Dec 24 2010

Celebrating Christmas at the Moon!

Merry Christmas everyone! (You might also enjoy reading last year’s Christmas message.)

Forty-two years ago — on Christmas Eve in 1968 — the first humans arrived in orbit around the Moon.

The Apollo 8 crew of Frank Borman, Jim Lovell, and Bill Anders chose to celebrate by reading the first 10 verses of Genesis during their live television broadcast.

Bill Anders
“We are now approaching lunar sunrise and, for all the people back on Earth, the crew of Apollo 8 has a message that we would like to send to you.”

In the beginning God created the heaven and the earth.
And the earth was without form, and void; and darkness was upon the face of the deep.
And the Spirit of God moved upon the face of the waters. And God said, Let there be light: and there was light.
And God saw the light, that it was good: and God divided the light from the darkness.

Jim Lovell

And God called the light Day, and the darkness he called Night. And the evening and the morning were the first day.
And God said, Let there be a firmament in the midst of the waters, and let it divide the waters from the waters.
And God made the firmament, and divided the waters which were under the firmament from the waters which were above the firmament: and it was so.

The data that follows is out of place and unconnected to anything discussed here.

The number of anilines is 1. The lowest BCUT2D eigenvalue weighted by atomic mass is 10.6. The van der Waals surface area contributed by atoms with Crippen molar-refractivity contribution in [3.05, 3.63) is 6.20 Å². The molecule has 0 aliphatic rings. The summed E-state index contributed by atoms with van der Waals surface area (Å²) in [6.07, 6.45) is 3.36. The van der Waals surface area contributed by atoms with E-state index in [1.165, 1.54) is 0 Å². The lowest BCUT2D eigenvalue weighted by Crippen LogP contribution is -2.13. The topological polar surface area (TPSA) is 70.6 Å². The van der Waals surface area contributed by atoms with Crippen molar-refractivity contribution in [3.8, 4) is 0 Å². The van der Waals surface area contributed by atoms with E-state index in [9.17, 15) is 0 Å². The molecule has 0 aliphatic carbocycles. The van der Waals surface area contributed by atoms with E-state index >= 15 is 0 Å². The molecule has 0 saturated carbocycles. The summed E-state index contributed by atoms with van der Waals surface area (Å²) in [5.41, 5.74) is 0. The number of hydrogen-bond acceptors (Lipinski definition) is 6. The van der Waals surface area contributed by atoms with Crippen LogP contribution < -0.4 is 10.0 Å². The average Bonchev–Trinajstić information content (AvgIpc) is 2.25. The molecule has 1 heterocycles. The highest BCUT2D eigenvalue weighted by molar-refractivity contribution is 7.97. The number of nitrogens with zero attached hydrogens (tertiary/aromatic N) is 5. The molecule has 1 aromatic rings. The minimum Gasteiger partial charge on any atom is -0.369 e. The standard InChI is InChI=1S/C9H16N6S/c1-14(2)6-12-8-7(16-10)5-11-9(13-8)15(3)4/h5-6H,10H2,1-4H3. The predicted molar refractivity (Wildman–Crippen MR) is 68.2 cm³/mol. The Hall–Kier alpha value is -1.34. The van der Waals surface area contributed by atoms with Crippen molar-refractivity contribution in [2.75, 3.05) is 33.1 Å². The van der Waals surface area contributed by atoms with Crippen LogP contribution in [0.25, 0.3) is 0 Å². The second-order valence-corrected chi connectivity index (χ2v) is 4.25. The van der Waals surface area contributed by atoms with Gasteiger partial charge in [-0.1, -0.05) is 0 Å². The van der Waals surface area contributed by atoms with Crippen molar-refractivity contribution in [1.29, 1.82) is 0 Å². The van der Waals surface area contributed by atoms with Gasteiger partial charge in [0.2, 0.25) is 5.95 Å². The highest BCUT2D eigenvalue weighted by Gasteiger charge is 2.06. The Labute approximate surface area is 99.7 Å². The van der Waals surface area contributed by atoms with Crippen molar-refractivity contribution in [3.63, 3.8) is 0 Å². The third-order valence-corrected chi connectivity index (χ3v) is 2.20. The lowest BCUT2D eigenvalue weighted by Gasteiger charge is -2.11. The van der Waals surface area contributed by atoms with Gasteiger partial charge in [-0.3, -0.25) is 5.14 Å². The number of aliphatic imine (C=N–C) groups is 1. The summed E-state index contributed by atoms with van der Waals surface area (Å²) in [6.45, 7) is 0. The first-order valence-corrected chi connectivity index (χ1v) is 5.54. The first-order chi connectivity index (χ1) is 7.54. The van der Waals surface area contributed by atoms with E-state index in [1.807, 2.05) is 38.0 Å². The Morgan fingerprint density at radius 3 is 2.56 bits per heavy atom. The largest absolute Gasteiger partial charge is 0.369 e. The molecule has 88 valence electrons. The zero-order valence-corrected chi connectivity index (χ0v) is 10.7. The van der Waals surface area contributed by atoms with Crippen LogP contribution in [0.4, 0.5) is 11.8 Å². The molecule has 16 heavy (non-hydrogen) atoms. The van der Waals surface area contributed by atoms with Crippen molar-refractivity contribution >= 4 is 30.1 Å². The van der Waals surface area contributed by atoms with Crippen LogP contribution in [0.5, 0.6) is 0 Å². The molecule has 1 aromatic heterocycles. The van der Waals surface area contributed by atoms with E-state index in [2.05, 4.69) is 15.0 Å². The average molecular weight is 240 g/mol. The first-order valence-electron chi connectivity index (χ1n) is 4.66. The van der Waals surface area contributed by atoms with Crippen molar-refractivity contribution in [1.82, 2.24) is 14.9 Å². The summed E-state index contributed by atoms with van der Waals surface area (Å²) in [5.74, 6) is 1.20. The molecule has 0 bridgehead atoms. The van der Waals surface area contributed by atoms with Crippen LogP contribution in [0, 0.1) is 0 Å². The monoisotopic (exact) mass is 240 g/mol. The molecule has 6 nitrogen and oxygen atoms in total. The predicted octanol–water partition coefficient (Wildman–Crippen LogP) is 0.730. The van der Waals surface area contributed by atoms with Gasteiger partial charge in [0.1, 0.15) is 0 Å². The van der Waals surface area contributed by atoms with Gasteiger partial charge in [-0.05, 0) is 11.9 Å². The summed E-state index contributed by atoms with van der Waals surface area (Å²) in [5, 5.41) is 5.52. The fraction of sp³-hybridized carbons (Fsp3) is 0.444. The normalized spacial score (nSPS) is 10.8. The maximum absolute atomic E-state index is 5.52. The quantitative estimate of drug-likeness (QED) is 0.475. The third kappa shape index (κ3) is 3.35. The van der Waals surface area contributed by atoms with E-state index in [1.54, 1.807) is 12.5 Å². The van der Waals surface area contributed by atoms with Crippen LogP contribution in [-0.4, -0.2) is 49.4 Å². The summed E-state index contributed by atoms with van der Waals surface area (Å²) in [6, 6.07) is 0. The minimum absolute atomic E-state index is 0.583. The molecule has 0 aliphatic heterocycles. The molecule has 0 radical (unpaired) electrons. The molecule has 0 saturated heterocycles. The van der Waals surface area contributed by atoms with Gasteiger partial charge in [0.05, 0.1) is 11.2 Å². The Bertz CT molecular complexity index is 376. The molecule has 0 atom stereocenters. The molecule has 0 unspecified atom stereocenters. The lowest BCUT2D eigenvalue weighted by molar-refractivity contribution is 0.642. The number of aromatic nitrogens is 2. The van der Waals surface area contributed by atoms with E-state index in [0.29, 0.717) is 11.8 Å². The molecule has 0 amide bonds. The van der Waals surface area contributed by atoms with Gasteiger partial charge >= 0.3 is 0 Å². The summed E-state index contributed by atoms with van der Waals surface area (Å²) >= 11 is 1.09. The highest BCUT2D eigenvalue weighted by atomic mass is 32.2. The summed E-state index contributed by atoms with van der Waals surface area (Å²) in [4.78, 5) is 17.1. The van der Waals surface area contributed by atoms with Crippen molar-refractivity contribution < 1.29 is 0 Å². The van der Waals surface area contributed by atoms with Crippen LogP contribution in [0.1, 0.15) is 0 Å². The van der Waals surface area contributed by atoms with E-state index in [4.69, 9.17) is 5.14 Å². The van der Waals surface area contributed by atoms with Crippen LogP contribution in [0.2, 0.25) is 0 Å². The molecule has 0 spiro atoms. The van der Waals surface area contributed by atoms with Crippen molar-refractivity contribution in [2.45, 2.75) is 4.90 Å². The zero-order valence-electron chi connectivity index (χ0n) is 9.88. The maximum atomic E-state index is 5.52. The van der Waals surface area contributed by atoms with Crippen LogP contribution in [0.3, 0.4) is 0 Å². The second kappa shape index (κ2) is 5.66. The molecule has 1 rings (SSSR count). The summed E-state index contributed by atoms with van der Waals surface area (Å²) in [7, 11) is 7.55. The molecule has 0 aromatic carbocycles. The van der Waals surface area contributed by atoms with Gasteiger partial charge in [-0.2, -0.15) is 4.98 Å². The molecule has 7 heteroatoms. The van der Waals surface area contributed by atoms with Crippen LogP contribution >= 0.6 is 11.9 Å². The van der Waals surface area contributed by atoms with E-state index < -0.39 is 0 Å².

And God called the firmament Heaven. And the evening and the morning were the second day.

Frank Borman

And God said, Let the waters under the heavens be gathered together unto one place, and let the dry land appear: and it was so.
And God called the dry land Earth; and the gathering together of the waters called he Seas: and God saw that it was good.

“And from the crew of Apollo 8, we close with good night, good luck, a Merry Christmas – and God bless all of you, all of you on the good Earth.”

After this world-altering start on the Moon, the fact that we — as a society — chose not to return during the last ~40 years (not since 1972) is impressive testimony to the power of the long economic wave in human affairs — mostly because we were unaware of it. (See: State of the Wave: Why No One’s Been to the Moon in 40 years — How Soon We’ll Go Again“)

But current global trends indicate the wave has turned. Both long- and short-term indicators point to many future human Christmases at the Moon and beyond as the new international Space Age gains momentum after 2015.

Merry Christmas!

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